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A note on rumination behavior of dairy cows under intensive grazing systems

Gregorini, P., Dela Rue, B., Pourau, M., Glassey, C., Jago, J.
Livestock science 2013 v.158 no.1-3 pp. 151-156
Jersey, animal welfare, collars, dairy cows, diurnal variation, genetic merit, grazing, heifers, lactation, mastication, milk, observational studies, pedigree, rumen fermentation, rumination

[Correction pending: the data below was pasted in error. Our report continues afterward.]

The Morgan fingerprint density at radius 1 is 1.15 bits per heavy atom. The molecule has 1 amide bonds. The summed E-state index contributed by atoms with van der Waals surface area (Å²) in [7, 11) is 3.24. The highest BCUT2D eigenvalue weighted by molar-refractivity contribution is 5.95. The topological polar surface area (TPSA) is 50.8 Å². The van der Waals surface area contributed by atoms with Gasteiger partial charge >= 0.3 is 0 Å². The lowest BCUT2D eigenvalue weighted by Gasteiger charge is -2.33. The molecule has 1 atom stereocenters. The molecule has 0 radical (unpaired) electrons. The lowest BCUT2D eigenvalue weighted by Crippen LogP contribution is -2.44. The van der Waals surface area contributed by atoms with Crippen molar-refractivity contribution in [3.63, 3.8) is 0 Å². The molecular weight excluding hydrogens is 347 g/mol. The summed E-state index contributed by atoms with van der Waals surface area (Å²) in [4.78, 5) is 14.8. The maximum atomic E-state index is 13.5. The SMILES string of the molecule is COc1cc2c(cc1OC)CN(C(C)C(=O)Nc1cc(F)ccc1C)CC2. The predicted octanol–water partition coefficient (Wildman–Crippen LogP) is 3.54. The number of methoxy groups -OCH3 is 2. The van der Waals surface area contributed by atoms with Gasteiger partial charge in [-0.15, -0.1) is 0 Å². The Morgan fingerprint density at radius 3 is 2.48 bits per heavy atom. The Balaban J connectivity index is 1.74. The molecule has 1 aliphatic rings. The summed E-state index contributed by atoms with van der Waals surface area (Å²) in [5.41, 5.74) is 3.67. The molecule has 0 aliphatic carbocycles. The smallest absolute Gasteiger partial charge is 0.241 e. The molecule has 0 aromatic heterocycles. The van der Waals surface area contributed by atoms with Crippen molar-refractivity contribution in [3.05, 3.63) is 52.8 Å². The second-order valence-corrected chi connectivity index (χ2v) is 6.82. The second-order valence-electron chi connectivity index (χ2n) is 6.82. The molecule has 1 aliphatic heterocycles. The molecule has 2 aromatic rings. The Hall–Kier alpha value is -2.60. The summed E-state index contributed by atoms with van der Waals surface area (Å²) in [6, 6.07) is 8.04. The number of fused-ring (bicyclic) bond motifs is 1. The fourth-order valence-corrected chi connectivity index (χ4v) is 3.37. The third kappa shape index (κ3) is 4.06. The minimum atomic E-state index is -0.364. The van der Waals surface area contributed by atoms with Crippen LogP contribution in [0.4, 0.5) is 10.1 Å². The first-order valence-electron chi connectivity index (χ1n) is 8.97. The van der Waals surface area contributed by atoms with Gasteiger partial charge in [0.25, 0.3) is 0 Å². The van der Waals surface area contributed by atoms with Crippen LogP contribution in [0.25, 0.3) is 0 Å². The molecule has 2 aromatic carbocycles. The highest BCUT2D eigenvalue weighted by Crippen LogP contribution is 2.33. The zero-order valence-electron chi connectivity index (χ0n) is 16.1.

Rumination is an important aspect of rumen function and animal welfare. However, there is a paucity of information regarding rumination behavior and diurnal patterns among grazing dairy cows of different breeds, genetic merits and ages managed under intensive grazing systems. An observational study was conducted to explore these potential associations and highlight possible behavioral adaptations to compensate for variations in rumination time. Three hundred and twenty lactating dairy cows were fitted with HR Tag™ rumination collars from day 30 to day 240 in milk (DIM), to record daily rumination activity (min per day and min every 2h), mastication rhythm (seconds between ruminative chews) and interval between regurgitation of bolus (s). The group of cows consisted of a mix of two breeds (Friesian and Jersey) and their crossbreeds (Friesian12×Jersey4 and Friesian8×Jersey8) with ages of 2 (heifers), 3 and older than 4yr old. The results indicate no relationships among age, breed, genetic merit and daily rumination time, but a differential diurnal pattern of rumination activity. Age and breed were also associated with mastication rhythm and interval between regurgitation of bolus. The older the cow and the greater the Friesian pedigree, the larger the interval between rumination chews. The total number and time of mastications per bolus appeared to increase with cow age. Increments in Friesian pedigree were associated with fewer regurgitations of bolus per day, a longer time of mastication per bolus and more chews per bolus. The number of regurgitations of bolus per day decreased with the age of the cow. If daily rumination time is controlled by feeding management, these associations possibly highlight underlying compensatory mechanisms, for example to reductions of chewing efficiency as cows age. Therefore, specific feeding managements to manipulate rumination behavior could be designed based on age and breed. Due to the observational nature of the present study, results should be interpreted with caution. At the same time, such observations open up challenging questions for future controlled and detailed experiments.